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Unit information: British Cinema and Television in 2018/19

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Unit name British Cinema and Television
Unit code FATV20001
Credit points 20
Level of study I/5
Teaching block(s) Teaching Block 1 (weeks 1 - 12)
Unit director Ms. Katie Mack
Open unit status Not open
Pre-requisites

FATV10002 Close-up on Film

or DRAM11007 Production Skills for Film or equivalent

Co-requisites

None

School/department Department of Film and Television
Faculty Faculty of Arts

Description

This unit examines the history, constraints and characteristics of British cinema and television since the early twentieth century. Key areas to be studied include issues such as gender relations and social issues; film/TV stars and performance; popular genres including heritage, comedy and gangster films; television drama and its hybrid forms; indigenous and exportable qualities of British film and television; audiences; distribution, exhibition and public service broadcasting; relations between the film and television industries and the impact of new media in contemporary global contexts. As part of this unit, students create a short film that develops out of and engages with these issues.

Unit aims:

  • To understand and evaluate major debates, themes and problems in British cinema and television;
  • To closely analyse a range of films and television programmes from different periods, styles and genres;
  • To engage in research-based investigation of appropriate primary and secondary material;
  • To produce a short film which develops out of and engages with issues related to British cinema and television.

Intended learning outcomes

On successful completion of this unit, students will be able to:

(1) respond to major debates, themes and problems in British cinema and television, in relation to the past and to contemporary trends;

(2) evaluate different interpretations of British films and television programmes and their contexts of production, distribution and reception;

(3) analyse and write about films and television programmes at a detailed level;

(4) engage with and make critical use of primary and secondary sources;

(5) work within the disciplines of production and project processes, working to deadlines and within set production limits;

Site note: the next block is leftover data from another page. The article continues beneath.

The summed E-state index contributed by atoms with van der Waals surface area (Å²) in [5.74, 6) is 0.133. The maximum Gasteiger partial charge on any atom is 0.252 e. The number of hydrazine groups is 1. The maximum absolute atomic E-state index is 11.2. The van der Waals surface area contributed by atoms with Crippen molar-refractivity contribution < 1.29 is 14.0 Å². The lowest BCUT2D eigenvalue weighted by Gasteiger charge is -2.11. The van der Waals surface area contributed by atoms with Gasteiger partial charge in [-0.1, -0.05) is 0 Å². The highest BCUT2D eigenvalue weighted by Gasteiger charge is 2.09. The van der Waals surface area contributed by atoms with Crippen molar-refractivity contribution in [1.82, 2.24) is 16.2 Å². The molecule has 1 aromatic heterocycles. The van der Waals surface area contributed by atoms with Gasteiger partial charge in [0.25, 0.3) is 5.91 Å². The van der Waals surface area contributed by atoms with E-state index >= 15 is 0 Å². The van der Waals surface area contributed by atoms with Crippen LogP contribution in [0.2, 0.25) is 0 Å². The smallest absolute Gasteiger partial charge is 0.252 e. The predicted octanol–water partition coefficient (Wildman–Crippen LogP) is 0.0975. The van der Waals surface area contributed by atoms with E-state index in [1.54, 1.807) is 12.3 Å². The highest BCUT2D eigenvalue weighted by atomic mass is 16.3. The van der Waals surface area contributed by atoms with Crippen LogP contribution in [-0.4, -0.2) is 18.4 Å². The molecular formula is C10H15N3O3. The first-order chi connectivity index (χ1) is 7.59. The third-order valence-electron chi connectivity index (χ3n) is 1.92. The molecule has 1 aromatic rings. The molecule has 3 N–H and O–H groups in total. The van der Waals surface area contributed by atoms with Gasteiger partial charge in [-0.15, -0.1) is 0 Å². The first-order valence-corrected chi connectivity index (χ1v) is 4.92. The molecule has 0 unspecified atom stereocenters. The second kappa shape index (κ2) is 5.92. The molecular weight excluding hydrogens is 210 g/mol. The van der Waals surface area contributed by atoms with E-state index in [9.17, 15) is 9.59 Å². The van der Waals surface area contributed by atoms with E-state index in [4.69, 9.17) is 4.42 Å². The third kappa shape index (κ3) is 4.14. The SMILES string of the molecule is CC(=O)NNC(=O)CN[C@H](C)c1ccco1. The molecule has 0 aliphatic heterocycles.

(6) reflect on individual work within a collaborative production context.

Teaching details

Weekly 2-hour seminar/workshop + weekly 3-hour screening/workshop, production tutorials (within workshop sessions) and practical work (both independent and partially supervised)

Assessment Details

2000 word essay (40%) ILO (1-4)

3-5 minute film engaging with the historical and critical work encountered on the unit (40%) ILO 1, 5

1000 word reflexive account of practical work (20%) ILO (1, 5-6)

Films can be made either individually or in groups, at the unit convenor’s discretion and within a defined range (i.e. individual projects and small groups, or larger groups and no individual projects). The required length of the film will vary, depending on the number of students involved and the specific nature of the project. Films made in groups will be awarded a single grade.

Reading and References

Justine Ashby and Andrew Higson (eds), British Cinema, Past and Present, London: Routledge, 2000.

Andrew Higson, Film England: Culturally English Filmmaking since the 1990s, London, I.B. Tauris, 2011.

Sarah Street, British National Cinema, London: Routledge, 1997, 2nd ed, 2009.

Lez Cooke, British Television Drama: A History, London: BFI, 2003.

Robin Nelson, State of Play– Contemporary ‘high-end’ TV Drama, Manchester: Manchester University Press, 2007.

Andy Medhurst, A National Joke – Popular Comedy and English Cultural Identities, London: Routledge, 2007.

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